Suppose one scenario where the sensor is in an IC, the drive eventually fails from bearing wear. This cooler "might" have then had an impact on drive lifespan, depending on how/why the bearing failed.

    Suppose another scenario where the motor controller (or in some cases, driven power members not the controller IC itself) was heat stressed and failed. Being not so far from the drive frame might result in less radiated heat with this 'sink cooling the frame, but in a typical case with passive intake around a HDD bay, the 'sink will also change the airflow pattern past the drive which could instead cause that motor controller to run hotter (or cooler, we don't know and it could depend on the particular case the combo was installed into whether this was any better or worse than having no 'sink at all and just taking the 5-1/2" bay faceplate off to increase (intake) airflow through the bay.
    Reply
  • customcoms - Friday, November 02, 2007 - link

    Everything else in my pc has heatpipes, why not my hd? <sarcasm> Reply
  • strikeback03 - Friday, November 02, 2007 - link

    Is that the Samsung HD501LJ in the photo on page 2 of a hard drive in the cooler? I have one of these hard drives sitting next to me waiting to be boxed up for RMA, and it does not have the 4-pin Molex connector that the drive in the photo has.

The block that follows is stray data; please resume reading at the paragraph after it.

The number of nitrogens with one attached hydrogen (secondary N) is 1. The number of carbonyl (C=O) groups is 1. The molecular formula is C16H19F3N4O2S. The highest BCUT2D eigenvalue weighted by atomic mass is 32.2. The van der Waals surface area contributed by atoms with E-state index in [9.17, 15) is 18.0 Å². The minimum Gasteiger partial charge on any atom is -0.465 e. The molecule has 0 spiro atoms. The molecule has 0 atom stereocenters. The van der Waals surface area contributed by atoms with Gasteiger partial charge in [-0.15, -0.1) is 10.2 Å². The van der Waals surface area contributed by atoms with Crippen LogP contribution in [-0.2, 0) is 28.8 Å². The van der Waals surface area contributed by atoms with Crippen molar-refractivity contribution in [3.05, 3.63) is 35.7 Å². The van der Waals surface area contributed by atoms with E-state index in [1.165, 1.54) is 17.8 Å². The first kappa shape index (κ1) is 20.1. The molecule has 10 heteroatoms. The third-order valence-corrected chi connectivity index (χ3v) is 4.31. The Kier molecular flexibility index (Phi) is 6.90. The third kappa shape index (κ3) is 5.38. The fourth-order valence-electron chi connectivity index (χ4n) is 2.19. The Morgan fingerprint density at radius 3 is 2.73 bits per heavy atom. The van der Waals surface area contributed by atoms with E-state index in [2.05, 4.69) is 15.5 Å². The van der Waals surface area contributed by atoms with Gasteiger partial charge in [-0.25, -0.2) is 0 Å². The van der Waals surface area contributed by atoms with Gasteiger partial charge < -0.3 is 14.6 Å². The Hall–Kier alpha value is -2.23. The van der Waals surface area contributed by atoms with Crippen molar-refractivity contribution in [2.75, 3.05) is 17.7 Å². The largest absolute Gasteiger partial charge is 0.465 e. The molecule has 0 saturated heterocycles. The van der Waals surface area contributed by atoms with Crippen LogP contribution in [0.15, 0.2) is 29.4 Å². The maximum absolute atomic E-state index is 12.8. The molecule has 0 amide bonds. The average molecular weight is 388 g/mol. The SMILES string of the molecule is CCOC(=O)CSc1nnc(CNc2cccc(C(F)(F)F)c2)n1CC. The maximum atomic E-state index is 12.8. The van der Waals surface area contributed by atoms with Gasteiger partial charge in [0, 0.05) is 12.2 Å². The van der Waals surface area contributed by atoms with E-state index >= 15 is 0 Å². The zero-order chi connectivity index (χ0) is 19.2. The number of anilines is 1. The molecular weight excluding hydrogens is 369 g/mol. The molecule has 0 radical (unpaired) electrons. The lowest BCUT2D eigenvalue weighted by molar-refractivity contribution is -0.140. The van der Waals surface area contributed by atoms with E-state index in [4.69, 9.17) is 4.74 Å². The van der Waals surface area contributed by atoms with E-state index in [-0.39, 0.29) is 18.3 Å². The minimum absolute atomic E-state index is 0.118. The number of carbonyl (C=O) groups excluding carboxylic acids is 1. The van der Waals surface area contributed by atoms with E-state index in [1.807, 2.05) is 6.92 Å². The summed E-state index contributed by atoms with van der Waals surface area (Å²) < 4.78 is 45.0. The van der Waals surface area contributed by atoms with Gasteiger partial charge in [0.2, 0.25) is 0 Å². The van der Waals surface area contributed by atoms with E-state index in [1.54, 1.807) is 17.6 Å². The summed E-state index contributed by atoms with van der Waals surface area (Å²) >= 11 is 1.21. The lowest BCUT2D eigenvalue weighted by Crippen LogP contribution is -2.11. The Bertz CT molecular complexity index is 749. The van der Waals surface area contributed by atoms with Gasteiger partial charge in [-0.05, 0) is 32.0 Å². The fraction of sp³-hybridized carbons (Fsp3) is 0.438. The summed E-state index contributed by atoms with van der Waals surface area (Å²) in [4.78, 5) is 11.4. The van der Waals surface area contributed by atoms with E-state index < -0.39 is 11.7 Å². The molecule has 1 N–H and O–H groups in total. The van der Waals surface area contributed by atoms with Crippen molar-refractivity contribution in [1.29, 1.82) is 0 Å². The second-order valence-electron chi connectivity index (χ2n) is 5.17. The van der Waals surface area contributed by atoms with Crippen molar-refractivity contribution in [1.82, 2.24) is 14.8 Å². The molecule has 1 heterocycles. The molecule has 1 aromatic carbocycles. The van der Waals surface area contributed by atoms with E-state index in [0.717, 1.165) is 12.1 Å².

Also, are those heat pipes doing much? They don't have fins attached, so they would seem to be just transferring heat between 2 equally warm locations on either side of the cooler, while dumping a little from their own surface area.
    Reply
  • Dave Robinet - Friday, November 02, 2007 - link

    No - that's a stock photo that we used for illustration purposes only.

    The heat pipes will undoubtedly be offering some benefit, yes (there are heatpipe-only coolers out there for hard drives, for example). It's not really possible to measure just how much of the overall benefit they're giving, though, without actually modifying the cooler to remove the heat pipes from the equation.
    Reply
  • Bozo Galora - Friday, November 02, 2007 - link

    thats real nice, except, as it turns out, there is no correlation between HDD heat and failure rates - DUH!

    http://209.85.163.132/papers/disk_failures.pdf">http://209.85.163.132/papers/disk_failures.pdf

    so - BURN BABY BURN!!!
    Reply
  • mindless1 - Sunday, November 04, 2007 - link